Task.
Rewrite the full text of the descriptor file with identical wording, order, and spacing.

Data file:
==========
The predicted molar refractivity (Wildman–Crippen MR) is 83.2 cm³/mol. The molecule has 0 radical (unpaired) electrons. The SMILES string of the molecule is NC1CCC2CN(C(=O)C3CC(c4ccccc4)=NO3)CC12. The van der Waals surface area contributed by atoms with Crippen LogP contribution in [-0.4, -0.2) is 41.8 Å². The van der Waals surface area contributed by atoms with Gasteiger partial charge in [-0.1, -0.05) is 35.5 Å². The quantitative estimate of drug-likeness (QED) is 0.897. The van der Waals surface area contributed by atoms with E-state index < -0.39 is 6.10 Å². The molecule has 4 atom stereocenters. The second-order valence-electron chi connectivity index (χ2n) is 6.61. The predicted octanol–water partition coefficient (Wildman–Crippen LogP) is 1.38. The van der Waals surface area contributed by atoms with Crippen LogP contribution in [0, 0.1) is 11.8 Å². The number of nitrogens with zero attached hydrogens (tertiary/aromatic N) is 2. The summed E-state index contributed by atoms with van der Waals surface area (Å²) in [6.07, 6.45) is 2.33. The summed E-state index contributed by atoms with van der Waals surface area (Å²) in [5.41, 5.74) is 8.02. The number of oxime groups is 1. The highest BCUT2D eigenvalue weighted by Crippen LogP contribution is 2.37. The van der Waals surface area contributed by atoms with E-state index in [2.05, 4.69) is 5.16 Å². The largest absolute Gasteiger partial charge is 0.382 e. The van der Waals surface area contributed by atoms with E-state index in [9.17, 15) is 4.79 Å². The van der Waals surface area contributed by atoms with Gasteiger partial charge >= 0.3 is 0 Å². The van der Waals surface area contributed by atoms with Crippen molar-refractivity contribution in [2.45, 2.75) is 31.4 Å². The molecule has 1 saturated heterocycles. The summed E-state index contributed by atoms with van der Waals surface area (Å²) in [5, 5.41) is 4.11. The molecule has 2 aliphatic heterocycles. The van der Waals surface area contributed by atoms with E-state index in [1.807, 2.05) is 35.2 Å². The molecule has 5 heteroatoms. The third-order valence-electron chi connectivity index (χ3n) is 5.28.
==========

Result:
The predicted molar refractivity (Wildman–Crippen MR) is 83.2 cm³/mol. The molecule has 0 radical (unpaired) electrons. The SMILES string of the molecule is NC1CCC2CN(C(=O)C3CC(c4ccccc4)=NO3)CC12. The van der Waals surface area contributed by atoms with Crippen LogP contribution in [-0.4, -0.2) is 41.8 Å². The van der Waals surface area contributed by atoms with Gasteiger partial charge in [-0.1, -0.05) is 35.5 Å². The quantitative estimate of drug-likeness (QED) is 0.897. The van der Waals surface area contributed by atoms with E-state index < -0.39 is 6.10 Å². The molecule has 4 atom stereocenters. The second-order valence-electron chi connectivity index (χ2n) is 6.61. The predicted octanol–water partition coefficient (Wildman–Crippen LogP) is 1.38. The van der Waals surface area contributed by atoms with Crippen LogP contribution in [0, 0.1) is 11.8 Å². The number of nitrogens with zero attached hydrogens (tertiary/aromatic N) is 2. The summed E-state index contributed by atoms with van der Waals surface area (Å²) in [6.07, 6.45) is 2.33. The summed E-state index contributed by atoms with van der Waals surface area (Å²) in [5.41, 5.74) is 8.02. The number of oxime groups is 1. The highest BCUT2D eigenvalue weighted by Crippen LogP contribution is 2.37. The van der Waals surface area contributed by atoms with E-state index in [2.05, 4.69) is 5.16 Å². The largest absolute Gasteiger partial charge is 0.382 e. The van der Waals surface area contributed by atoms with E-state index in [9.17, 15) is 4.79 Å². The van der Waals surface area contributed by atoms with Gasteiger partial charge >= 0.3 is 0 Å². The van der Waals surface area contributed by atoms with Crippen molar-refractivity contribution in [2.45, 2.75) is 31.4 Å². The molecule has 1 saturated heterocycles. The summed E-state index contributed by atoms with van der Waals surface area (Å²) in [5, 5.41) is 4.11. The molecule has 2 aliphatic heterocycles. The van der Waals surface area contributed by atoms with E-state index in [1.807, 2.05) is 35.2 Å². The molecule has 5 heteroatoms. The third-order valence-electron chi connectivity index (χ3n) is 5.28.